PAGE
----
The 25 major components of the four-stroke engine

September 26, 2011

1. valve rocker
2. valve spring cap
3. valve spring
4. valve guide
5. piston head
6. piston rings
7. crank face
8. shaft buckle
9. wankle wrap
10. pinwheel
11. carrying case
12. shackleford
13. flying buttress
14. stimpmeter
15. neutrino drive
16. septic shock
17. bailiwick
18. sneeze guard
19. apostolic successor
20. pitching wedge
21. winger
22. horizontal hold
23. Fremantle
24. small rod
25. large rod


Advice for New Parents

June 8, 2011

Don’t sign your kids up for T-Ball. If you really think they should play baseball or softball, sign them up for baseball or softball.

Oh heck. Just sign them up for hockey.

The rapture is nigh

May 21, 2011

Or not.

The one thing that I find compelling about all this rapture talk is that it represents one of those rare occasions where some subset of fanatical religious types make concrete statements about something that’s actually quantifiable.

Seems like a dangerous activity, though. It must wear on the credibility of a religious leader when such concrete predictions based on “credible information provided in the bible”. And they must know that they’re putting their credibility on the line, which makes me think they must really believe it.


Fun with categories

January 7, 2011

Let’s see how many hits this one gets us…


File under “sexy”

January 5, 2011

I’m confused.

I haven’t been on this blog in donkey’s years.  Figured I’d stop by to reacquaint myself with the place (and the purpose of the place as well).  So, how come our “Categories” box currently consists of permutations of either “slam poetry,” “sex,” or “erotica?”

Care to explain… Rusty?

Oh, I forgot “uncategorized.”  Seems pretty much everything should go there – apart from the poetry and the smut – and the smutty poetry…


P.S.  More to come, honest.  I really, really, really mean it this time.


Boys and guns

January 4, 2011

I am the trainer for my son’s minor hockey team. Being a trainer is very much like being a flight attendant. You’re there just in case something bad happens, and the meanwhile you serve drinks (in my case it’s just water). I guess that the main difference is that I also tape sticks and occasionally tie a pair of skates or two.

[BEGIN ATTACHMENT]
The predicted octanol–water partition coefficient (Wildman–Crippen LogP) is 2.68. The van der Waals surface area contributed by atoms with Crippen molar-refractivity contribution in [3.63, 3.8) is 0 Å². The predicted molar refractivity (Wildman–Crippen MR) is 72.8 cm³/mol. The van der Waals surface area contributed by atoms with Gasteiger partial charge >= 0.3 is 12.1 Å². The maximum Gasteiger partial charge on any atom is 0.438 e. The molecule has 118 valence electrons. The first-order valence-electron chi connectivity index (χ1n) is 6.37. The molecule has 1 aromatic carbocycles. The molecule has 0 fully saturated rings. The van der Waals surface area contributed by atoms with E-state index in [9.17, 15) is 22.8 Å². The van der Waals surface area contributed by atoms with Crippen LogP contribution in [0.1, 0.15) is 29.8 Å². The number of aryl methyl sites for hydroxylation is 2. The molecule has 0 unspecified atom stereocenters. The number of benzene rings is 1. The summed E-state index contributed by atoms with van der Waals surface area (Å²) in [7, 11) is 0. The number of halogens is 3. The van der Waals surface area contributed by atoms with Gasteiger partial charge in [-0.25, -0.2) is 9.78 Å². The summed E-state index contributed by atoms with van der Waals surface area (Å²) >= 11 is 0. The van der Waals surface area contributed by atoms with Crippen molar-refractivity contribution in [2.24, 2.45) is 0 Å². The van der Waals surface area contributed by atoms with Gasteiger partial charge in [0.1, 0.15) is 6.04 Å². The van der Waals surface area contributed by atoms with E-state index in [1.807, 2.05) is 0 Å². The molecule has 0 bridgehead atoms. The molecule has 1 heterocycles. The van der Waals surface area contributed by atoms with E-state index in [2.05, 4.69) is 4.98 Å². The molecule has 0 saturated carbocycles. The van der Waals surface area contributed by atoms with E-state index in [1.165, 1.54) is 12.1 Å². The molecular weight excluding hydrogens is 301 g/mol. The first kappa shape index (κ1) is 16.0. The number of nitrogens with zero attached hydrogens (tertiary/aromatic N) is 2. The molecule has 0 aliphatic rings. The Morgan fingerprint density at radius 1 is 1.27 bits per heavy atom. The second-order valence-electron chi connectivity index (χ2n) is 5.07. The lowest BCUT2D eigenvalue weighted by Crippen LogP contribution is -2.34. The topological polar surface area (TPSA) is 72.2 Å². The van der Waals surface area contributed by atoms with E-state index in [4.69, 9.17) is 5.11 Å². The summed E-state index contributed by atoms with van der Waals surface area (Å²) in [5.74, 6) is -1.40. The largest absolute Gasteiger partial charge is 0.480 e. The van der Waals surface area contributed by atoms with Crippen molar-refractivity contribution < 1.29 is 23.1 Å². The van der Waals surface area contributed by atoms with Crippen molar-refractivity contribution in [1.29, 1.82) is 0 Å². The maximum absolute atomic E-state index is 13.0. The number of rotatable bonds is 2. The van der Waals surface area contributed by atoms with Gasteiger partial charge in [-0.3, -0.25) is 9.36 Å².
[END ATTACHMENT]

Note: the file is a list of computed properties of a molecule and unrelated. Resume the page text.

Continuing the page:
On Sunday, my son’s team was playing a fun sort-of-inter-squad game with their billet team from Finland. It was nice to see them just have fun without the pressure of having to win. They were playful and silly. It was a lot of fun. I had to leave the bench briefly during the game. While I was away, one of the parents came up to me to express a concern. Apparently, one of our boys was using his stick like a gun. He was pointing it at the coaches and making “bang” motions. This parent asked me to speak with him.

Now… If you give an eleven year old boy a pen, he’ll pretend it’s a gun. He’ll pick up a twig and use it to cut down all of this friends in a frenzy of imagined violence. Is this good? Probably not. But I’m not at all convinced that it’s bad. Yes, bad things happen. I’m reminded of terrible gun violence that happens in schools, post offices, and other places. That’s bad. But I’m not convinced that an eleven year old pretending his hockey stick is a gun necessarily leads to extreme violence later in life. I’m no psychology expert, but I don’t think that stopping an eleven year old from pretending to shoot a gun is going to stop gun violence. In fact, I wonder if extreme sensitivity is the worse of the evils. Isolation, humiliation, beratement, and the like at the hands of peers and elders probably does more harm. But what do I know?

I continually wrestle with these issues. My brother and I used to play “war” growing up. My Dad bought me a pellet gun when I was young. I still have it. I don’t let my boys play war-related video games in the house, but fantasy games like “Force Unleashed” (in which you slash down thousands of poor clones) is apparently okay. My kids have a respectable arsenal of Nerf guns, but I won’t let them get one of those new-fangled “Airsoft” guns. I take them to play laser tag and infrequently let them play paintball.

The line is grey. Guns are apparently fun. But guns are serious business as well.

Being a parent is hard.

We want to change the world.

November 21, 2010

Any ideas? We’ve already tried leading by example and thinking globally while acting locally.